The United Nations Framework Convention on Climate Change (UNFCCC) Secretariat has confirmed that 55 nations have pledged to cut greenhouse gas emissions under the Copenhagen Accord.
The nations that have signed up the Accord, including major players like the US and EU, emit 78% of the world’s total emissions from energy use.
While many nations have promised rather modest cuts, Norway has pledged to cut emissions by at least 30% on 1990 levels by 2020 and is willing to increase its target to 40% if other nations fall into line. Japan has also pledged a somewhat higher target of a 25% cut.
Other industrialised nations signed up to the Accord include Australia, New Zealand, Canada and the Russian Federation.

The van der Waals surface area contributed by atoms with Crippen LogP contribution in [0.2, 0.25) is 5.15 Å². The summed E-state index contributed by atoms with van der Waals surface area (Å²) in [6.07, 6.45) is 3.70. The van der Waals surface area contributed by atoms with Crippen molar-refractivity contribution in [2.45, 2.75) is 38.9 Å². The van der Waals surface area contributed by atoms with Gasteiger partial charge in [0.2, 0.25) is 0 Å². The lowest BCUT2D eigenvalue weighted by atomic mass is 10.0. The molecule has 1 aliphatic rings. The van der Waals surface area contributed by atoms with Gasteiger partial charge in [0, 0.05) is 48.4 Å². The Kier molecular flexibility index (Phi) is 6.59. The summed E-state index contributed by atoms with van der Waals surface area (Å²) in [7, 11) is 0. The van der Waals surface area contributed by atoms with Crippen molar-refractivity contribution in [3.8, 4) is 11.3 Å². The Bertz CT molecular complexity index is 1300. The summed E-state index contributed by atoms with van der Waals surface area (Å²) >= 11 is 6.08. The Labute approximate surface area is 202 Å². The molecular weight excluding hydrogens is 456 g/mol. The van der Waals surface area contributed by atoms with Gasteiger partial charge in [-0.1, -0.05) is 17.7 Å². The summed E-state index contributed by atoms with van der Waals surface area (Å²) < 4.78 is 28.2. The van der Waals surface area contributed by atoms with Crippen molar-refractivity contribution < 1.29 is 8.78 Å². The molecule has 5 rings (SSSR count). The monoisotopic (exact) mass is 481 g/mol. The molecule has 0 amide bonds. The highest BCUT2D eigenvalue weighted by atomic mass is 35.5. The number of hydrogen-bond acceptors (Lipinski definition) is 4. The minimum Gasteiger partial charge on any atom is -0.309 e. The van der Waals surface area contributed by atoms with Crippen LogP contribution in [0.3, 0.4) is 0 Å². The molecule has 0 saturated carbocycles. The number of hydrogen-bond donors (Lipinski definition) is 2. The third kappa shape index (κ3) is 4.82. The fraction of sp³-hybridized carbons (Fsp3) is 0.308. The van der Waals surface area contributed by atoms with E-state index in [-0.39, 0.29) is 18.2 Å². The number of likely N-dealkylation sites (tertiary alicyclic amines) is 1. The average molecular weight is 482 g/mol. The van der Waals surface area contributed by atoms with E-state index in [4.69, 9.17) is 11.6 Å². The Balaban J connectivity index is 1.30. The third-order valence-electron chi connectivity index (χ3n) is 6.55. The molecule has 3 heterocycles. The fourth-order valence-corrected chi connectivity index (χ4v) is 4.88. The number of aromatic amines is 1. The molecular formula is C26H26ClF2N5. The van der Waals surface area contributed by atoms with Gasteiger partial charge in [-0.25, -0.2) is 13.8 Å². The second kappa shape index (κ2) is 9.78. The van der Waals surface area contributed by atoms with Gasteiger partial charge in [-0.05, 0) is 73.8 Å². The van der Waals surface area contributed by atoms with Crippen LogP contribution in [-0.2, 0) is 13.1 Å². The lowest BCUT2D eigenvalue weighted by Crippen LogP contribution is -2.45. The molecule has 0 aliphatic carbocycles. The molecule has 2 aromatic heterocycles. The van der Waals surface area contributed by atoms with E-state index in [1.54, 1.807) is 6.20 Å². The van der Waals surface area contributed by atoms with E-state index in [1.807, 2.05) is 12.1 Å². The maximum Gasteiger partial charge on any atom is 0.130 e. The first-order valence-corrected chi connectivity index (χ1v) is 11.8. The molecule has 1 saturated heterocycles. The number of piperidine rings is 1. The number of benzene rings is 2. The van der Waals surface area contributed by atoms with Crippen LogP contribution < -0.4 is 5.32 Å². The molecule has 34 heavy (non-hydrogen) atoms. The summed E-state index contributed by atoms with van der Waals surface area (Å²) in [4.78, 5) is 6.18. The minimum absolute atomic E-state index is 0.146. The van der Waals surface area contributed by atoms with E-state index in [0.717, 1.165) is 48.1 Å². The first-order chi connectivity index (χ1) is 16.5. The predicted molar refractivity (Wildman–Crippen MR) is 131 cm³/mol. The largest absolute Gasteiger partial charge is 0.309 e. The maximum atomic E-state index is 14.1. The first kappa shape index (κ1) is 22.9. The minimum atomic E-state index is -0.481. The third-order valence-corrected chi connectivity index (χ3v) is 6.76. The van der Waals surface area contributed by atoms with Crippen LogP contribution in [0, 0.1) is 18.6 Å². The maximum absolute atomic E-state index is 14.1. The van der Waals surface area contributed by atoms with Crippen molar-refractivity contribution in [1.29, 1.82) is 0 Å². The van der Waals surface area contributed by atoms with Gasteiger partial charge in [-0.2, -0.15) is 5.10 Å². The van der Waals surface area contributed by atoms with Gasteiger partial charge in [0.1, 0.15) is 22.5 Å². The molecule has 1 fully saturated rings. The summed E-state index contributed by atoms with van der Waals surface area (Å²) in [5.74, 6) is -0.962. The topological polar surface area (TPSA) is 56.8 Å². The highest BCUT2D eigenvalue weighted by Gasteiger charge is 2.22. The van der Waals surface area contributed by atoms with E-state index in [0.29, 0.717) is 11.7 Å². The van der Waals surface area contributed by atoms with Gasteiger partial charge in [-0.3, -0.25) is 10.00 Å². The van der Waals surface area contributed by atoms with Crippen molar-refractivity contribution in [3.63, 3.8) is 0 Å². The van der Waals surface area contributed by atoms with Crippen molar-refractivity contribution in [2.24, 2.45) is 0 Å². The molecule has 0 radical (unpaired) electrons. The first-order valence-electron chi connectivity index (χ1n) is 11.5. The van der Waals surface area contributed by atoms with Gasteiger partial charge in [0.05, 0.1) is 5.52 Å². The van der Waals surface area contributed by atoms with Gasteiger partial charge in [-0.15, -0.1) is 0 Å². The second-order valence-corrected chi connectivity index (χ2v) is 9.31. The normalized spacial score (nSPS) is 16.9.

Major developing nations China and India have also finally capitulated, along with over 20 other countries including Mexico, Brazil, Korea, Singapore, Indonesia and South Africa.
China, one of the largest emitters, has pledged to reduce its carbon intensity by 40-45% on 2005 levels by 2020, while Russia, another major contributor, has promised a 15-25% cut on 1990 levels by the same date.
“Greater ambition is required to meet the scale of the challenge,” says
Yvo de Boer, executive secretary of the UNFCCC. “But I see these pledges as clear signals of willingness to move negotiations towards a successful conclusion.”
Although the end of January deadline for pledges has now passed, the UN has indicated that the deadline was a ‘soft’ one and expects more nations to commit to the Accord in the coming weeks.
For further information:
US and EU sign up to Copenhagen Accord as deadline looms (29-Jan)
EC to call for implementation of Copenhagen Accord (15-Jan)
04 February 2010